Scoping of the additional resourced provision (ARP) has commenced as part of the SEND and Early Years strategies, working towards transition to the new service from September 2024 to full implementation by September 2025.

Oldhill restructuring would take effect at the earliest from September 2024, with full implementation by September 2025.  

The tender process for Sebright and Fernbank Children’s Centres would commence after the Cabinet decision in the Summer, with the intention to appoint a new provider Autumn 2024. If an alternative provider can not be found, staff consultation would commence in line with the proposal to close the centres by August 2025. 

Were any alternative proposals considered? Why were alternative options not considered to be viable?

Most options to reduce inefficiencies set out in the EY independent review are under consideration. The Council will explore options to consider bank staff in contrast to the current arrangements for recruiting temporary agency staff in order to reduce staffing. We will also explore options for building maintenance, and improve budget management costs as part of our business continuity. Some of these considerations were also included in the recommendations from the Commission into Affordable Childcare, which noted the importance of improving operational processes, and reviewing staffing arrangements to achieve greater flexibility.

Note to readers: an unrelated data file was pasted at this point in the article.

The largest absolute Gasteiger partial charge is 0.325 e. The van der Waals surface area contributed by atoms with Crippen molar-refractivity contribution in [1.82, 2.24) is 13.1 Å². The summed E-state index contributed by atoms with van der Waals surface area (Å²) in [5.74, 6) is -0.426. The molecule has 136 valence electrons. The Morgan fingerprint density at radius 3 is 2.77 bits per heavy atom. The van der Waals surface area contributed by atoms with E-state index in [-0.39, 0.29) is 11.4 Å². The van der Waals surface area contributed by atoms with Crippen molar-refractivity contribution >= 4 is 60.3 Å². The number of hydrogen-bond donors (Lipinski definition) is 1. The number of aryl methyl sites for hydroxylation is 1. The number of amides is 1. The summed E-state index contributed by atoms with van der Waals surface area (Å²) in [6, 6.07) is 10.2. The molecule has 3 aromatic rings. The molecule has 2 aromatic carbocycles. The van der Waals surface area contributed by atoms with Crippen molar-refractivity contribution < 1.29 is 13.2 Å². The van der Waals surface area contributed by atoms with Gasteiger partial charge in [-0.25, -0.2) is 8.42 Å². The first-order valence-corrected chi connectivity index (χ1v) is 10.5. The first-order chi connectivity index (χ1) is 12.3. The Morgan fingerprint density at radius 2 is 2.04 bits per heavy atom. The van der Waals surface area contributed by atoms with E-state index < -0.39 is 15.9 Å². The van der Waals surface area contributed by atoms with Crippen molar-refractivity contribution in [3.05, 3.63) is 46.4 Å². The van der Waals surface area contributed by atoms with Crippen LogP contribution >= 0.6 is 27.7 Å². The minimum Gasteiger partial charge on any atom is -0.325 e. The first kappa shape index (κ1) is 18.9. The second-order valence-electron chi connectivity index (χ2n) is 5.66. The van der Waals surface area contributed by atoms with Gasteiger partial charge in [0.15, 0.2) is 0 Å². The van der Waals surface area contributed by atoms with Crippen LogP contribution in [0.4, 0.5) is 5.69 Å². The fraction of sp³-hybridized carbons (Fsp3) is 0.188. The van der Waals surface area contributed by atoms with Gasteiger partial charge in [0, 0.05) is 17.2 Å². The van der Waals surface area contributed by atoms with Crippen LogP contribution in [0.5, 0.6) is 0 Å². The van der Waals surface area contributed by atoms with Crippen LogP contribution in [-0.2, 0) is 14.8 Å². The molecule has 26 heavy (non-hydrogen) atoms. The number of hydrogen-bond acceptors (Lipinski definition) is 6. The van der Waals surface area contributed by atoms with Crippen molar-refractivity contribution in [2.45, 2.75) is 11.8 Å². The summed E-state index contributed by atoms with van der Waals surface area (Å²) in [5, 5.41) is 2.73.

The Commission also suggested reviewing our current commitment to qualified staff. Whilst having unqualified staff would reduce staffing cost, it could impact the quality of the teaching and learning which underpins children’s outcomes. The Effective Provision of Preschool Education study found that children make greater progress when cared for in settings that have staff with higher qualifications. The Council is committed to supporting apprenticeships. 

The option to significantly increase fees to recover a greater portion of costs may discourage families from accessing the children’s centre provision if implemented, and therefore have a negative impact on occupancy at all remaining centres. The provision may also become affordable to higher income families at the exclusion of lower income families. For this reason this option is not being acted on. Annual increases to childcare fees will continue to be subject to inflation.